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CHAP. II.

OF LAWS PENAL AND TRIBUTARY.

RULE I.

It is lawful for Christian Magistrates to make penal Laws, not

only pecuniary and of Restraint, but of Loss of Member and

Life itself. 1. Whatsoever is necessary, is just ; that is, that must be done, which cannot be avoided : and therefore the power of the magistrate in punishing the transgressors of their laws of peace, and order, and interest, is infinitely justo; for, without a coercitive power, there can be no government, and without government there can be no communities of men; a herd of wolves is quieter and more at one than so many men, unless they all had one reason in them, or have one power over them. “ Ancus Rex primus carcerem in Romano foro ædificavit, ad terrorem increscentis audaciæ,” says Livy": “King Ancus seeing impiety grow bold, did erect a prison in the public market.” When iniquity was like to grow great, then that was grown necessary. And it is observed that the Macedonians call death Aávoc from the Hebrew word Dan, which signifies a judge, as intimating that judges are appointed to give sentences upon criminals in life and death. And therefore God takes upon himself the title of a king and a judge, of a lord and governor; and gives to kings and judges the title of gods, and to bishops and priests the style of angels :

2. But here I will suppose, that magistracy is an ordinance of God, having so many plain scriptures for it: and it being by St. Paul' affirmed, that "he beareth not the

9 Nec quisquam sibi patat turpe, quod alii fuit fructuosum. Patercul. lib. ii. cap. 3. Q. 4. Krause, p. 72.

The original words of Livy are,"Ingenti incremento rebus auctis, quum in tanta multitudine hominum discrimine recte an perperam facti confuso, facinora clandestina fierent, carcer ad terrorem increscentis audaciæ, media orbe, imminens foro, ædificator." i. cap. 33. $. 8. (J. R. P.) * i Tiin. vi. 13. Psal. Ixxxii. 6.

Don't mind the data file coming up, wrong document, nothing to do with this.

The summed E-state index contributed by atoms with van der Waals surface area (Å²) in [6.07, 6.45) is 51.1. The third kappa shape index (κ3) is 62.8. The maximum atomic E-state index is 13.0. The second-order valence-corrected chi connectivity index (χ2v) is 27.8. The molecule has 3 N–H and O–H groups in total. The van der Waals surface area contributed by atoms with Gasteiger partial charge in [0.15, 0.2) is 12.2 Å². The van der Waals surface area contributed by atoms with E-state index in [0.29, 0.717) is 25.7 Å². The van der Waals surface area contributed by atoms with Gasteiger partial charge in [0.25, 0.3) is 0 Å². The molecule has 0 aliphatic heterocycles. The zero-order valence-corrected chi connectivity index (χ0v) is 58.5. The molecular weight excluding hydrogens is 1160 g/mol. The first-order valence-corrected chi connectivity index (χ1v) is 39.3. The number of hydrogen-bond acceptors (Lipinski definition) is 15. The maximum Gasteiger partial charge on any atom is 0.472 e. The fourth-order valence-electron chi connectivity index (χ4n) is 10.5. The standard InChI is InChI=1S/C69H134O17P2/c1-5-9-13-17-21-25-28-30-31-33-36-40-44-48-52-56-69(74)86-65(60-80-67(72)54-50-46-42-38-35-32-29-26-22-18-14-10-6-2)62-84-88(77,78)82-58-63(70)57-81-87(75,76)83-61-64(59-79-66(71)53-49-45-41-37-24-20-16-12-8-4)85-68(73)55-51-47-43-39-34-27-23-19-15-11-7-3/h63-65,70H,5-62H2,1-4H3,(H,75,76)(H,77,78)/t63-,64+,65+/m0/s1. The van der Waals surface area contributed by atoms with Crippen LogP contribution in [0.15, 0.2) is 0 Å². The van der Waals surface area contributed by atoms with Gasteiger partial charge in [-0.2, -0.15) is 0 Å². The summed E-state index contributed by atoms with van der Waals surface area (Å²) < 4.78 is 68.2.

i Rom. xii.

sword in vain,” and that they who have done evil, ought to fear; and of himself he professed that if he “had done aught worthy of death, he did not refuse to die;" and a caution given by St. Peter, that Christians should take care that “they do not suffer as malefactors;" and it being made a note of heretics, that they are traitors,' that they are 'murmurers,' that they despise dominion,' that they speak evil of dignities;' and that we are commanded to "pray for kings and all that are in authority,” for this reason, because they are the appointed means that men should live a peaceable and godly life ;' for piety, and peace, and plenty too, depend upon good governments: and therefore Apollo Pythius told the Lacedemonian ambassadors, that, if they would not call home Plistonax their king from banishment, and restore him to his right, they should be forced to till their ground with a silver plough"; that is, they should have scarcity of corn in their own cities, and be forced to buy their grain to relieve the famine of their country: for so the event did expound the oracle ; they grew poor and starved, because they unjustly suffered their king to live in exile. Add to these, that we are often commanded to "obey them that have the rule over us;-to be subject to every ordinance of man ;-that rulers are not a terror to good works, but to the evil;”—and many more to equal purposes.